'Funny People' Judd Apatow and Leslie Mann: A Marriage On-Screen and Off

Judd Apatow and Leslie Mann dish on collaborating on-screen and off.

July 24, 2009, 4:10 PM

July 27, 2009— -- What is the tie that binds Jim Carrey's "The Cable Guy," Will Ferrell's "Anchorman: The Legend of Ron Burgundy," Jason Segel's "Forgetting Sarah Marshall," Steve Carell's "The 40-Year-Old Virgin" and Seth Rogen's "Knocked Up"? The answer: Emmy Award-winning Judd Apatow, 41, who produced the first three, and wrote, produced and directed the rest.

Apatow and his wife, actress Leslie Mann, sat down with ABC News Now's "Popcorn With Peter Travers" to promote Apatow's latest creation, "Funny People," which he wrote, produced and directed, and in which the ubiquitous Mann co-stars. The movie opens nationwide July 31.

Apatow is credited for producing a string of critically and commercially acclaimed comedy blockbusters, including "Talladega Nights," "Superbad," "Step Brothers" and "Pineapple Express." His name is associated with success and, as a result, he gets "credit for a lot of things like Harry Potter," Apatow jokes.

"Funny People," starring Adam Sandler and Seth Rogen, is about a famous yet depressed comedian, George Simmons (Sandler), who, according to Apatow, "gets sick suddenly and realizes he doesn't have friends or family."

George hires Ira Wright (Rogen), a struggling stand-up comic, as his assistant and constant companion. As his disease goes into remission, George's old love, Laura Anderson (Mann), re-enters his life and, along with his near-death experience, inspires him to reassess his life. Apatow credits his fascination with "people who are hungry for success and pay a high price for it" as the inspiration for the film, adding that he has been around too many people "who are sick, who think maybe they haven't been living right and then get better and drift back to the same neurotic life."

Apatow's friendship with Sandler, 42, began when they met as two struggling stand-up comics in their early 20s.

Mann and Sandler met at a nightclub before Mann met and married Apatow. Sandler, according to Mann, sent a note to her "with ketchup on a napkin which said 'nice back,' which is not that great." A standoff occurred when neither Mann nor Sandler would go to each other's tables. A few months later, Mann met Sandler again at a party, but this time she was with Apatow, which she concedes was "a little awkward."

That awkwardness soon dissipated, and Mann went on to star with Sandler in 1999's "Big Daddy." Mann's favorite co-star is Jonah Hill ("Funny People," "The 40-Year-Old Virgin" and "Knocked Up"), who has a special place in her heart. "I play Jonah's wing woman," she says. "I have the job of picking up women for him."

When it comes to romance, Mann and Apatow have a winning recipe. "I'm a lucky man," says Apatow. "She's an amazing person. I never settle in. I feel like we've been dating for three weeks, and she might turn on me. It's been amazing working with Leslie. She's a hard-core actress while being viciously funny."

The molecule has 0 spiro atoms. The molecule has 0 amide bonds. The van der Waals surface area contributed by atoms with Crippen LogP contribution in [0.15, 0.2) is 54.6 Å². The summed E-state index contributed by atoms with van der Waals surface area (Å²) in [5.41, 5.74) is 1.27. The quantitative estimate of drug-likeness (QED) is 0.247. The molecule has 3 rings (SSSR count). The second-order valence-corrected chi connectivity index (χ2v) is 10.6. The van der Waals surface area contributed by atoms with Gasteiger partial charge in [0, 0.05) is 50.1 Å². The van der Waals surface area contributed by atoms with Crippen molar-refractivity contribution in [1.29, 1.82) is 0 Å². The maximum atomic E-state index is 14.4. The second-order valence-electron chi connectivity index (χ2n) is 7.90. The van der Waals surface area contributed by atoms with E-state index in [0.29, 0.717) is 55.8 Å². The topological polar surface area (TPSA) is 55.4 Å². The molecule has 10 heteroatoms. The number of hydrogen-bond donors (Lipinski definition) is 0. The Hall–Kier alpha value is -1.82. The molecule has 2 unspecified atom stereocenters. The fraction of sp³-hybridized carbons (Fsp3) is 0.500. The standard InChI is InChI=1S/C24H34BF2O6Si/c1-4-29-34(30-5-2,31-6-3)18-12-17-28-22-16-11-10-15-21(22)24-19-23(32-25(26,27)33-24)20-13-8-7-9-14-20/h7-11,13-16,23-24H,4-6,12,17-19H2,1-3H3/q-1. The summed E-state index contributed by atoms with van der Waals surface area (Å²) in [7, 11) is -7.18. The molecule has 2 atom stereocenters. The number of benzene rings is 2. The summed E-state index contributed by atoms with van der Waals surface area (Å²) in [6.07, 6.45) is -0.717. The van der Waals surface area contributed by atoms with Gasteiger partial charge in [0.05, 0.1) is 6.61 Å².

While it was practically love at first sight for Apatow, with Mann it took awhile.

"I was in my early-20s and wasn't attracted to nice boys. I was at the tail end of the stage of liking boys who treated me bad," Mann says. "Judd stalked me for a couple of months and somehow worked his way into my life. We went to a basketball game and, somehow, the clouds parted and I realized this is the guy I should be with and not the jackasses who don't treat me well."

Unlike a lot of couples, Apatow and Mann do bring their work home with them and believe it strengthens their relationship. Apatow cast their two daughters, Iris and Maude, in his movie, which he describes as an "intimate dynamic." Mann says, "They've grown up watching us do it, so they get it."

"A lot of times it's a dining scene filmed with three cameras, which they don't seem to notice. They get into huge fights with each other and shut down production," she says.

Because of the nature of Apatow's R-rated films, neither their daughters nor their friends are allowed to see any of the movies once they're done.

Some of Apatow's movies have been criticized for their portrayal of the female stars, most notably by "Knocked Up's" Katherine Heigl, who said, "It paints the women as shrews, as humorless and uptight, and it paints the men as lovable, goofy, fun-loving guys."

Mann defends the criticism, pointing out that many of Apatow's female characters are based on her own interaction with Apatow. For example, when Heigl kicks Rogen out of the car in "Knocked Up" because of their fight on the way to the gynecologist, it was based on a real incident in Mann and Apatow's marriage.

"We had a fight going to the gyno's office when I was pregnant for the first time," Mann says. "I kicked him out the car. He deserved it. It was fun to see it on-screen."

Apatow and Mann are also getting better at fighting. "I used to hold grudges," Mann says. "Now, I let them go because I have a bad memory.

"I have such a good time with Judd. He's so great -- such a great director. I get to have input and go into the editing room," she says, quickly adding that the other stars do as well. "My kids are comfortable coming to visit. It's the perfect situation."

ABC News Live

ABC News Live

24/7 coverage of breaking news and live events